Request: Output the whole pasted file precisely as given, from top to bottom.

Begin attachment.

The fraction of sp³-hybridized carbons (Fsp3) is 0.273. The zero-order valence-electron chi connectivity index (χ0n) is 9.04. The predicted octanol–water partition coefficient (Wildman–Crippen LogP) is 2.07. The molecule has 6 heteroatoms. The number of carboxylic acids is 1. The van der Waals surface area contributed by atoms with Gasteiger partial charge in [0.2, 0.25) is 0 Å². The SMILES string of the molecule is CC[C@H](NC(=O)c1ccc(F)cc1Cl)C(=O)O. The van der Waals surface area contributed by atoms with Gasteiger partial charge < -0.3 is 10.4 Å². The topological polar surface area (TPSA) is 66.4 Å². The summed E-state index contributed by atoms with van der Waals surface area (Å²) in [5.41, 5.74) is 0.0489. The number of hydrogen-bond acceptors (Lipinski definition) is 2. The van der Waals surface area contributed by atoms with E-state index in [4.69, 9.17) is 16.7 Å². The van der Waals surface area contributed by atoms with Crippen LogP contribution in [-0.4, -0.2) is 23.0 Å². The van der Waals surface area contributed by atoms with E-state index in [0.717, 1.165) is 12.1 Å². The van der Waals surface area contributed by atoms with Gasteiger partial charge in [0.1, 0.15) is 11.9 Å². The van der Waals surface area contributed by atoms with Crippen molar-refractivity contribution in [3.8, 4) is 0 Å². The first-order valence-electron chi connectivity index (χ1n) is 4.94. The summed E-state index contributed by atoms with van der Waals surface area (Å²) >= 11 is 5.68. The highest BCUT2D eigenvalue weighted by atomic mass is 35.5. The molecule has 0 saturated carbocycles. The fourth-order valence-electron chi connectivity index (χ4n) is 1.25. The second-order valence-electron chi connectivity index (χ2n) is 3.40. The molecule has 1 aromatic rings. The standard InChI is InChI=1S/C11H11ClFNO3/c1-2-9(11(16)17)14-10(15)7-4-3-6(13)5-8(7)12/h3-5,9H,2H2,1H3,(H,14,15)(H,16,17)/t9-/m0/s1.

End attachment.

The fraction of sp³-hybridized carbons (Fsp3) is 0.273. The zero-order valence-electron chi connectivity index (χ0n) is 9.04. The predicted octanol–water partition coefficient (Wildman–Crippen LogP) is 2.07. The molecule has 6 heteroatoms. The number of carboxylic acids is 1. The van der Waals surface area contributed by atoms with Gasteiger partial charge in [0.2, 0.25) is 0 Å². The SMILES string of the molecule is CC[C@H](NC(=O)c1ccc(F)cc1Cl)C(=O)O. The van der Waals surface area contributed by atoms with Gasteiger partial charge < -0.3 is 10.4 Å². The topological polar surface area (TPSA) is 66.4 Å². The summed E-state index contributed by atoms with van der Waals surface area (Å²) in [5.41, 5.74) is 0.0489. The number of hydrogen-bond acceptors (Lipinski definition) is 2. The van der Waals surface area contributed by atoms with E-state index in [4.69, 9.17) is 16.7 Å². The van der Waals surface area contributed by atoms with Crippen LogP contribution in [-0.4, -0.2) is 23.0 Å². The van der Waals surface area contributed by atoms with E-state index in [0.717, 1.165) is 12.1 Å². The van der Waals surface area contributed by atoms with Gasteiger partial charge in [0.1, 0.15) is 11.9 Å². The van der Waals surface area contributed by atoms with Crippen molar-refractivity contribution in [3.8, 4) is 0 Å². The first-order valence-electron chi connectivity index (χ1n) is 4.94. The summed E-state index contributed by atoms with van der Waals surface area (Å²) >= 11 is 5.68. The highest BCUT2D eigenvalue weighted by atomic mass is 35.5. The molecule has 0 saturated carbocycles. The fourth-order valence-electron chi connectivity index (χ4n) is 1.25. The second-order valence-electron chi connectivity index (χ2n) is 3.40. The molecule has 1 aromatic rings. The standard InChI is InChI=1S/C11H11ClFNO3/c1-2-9(11(16)17)14-10(15)7-4-3-6(13)5-8(7)12/h3-5,9H,2H2,1H3,(H,14,15)(H,16,17)/t9-/m0/s1.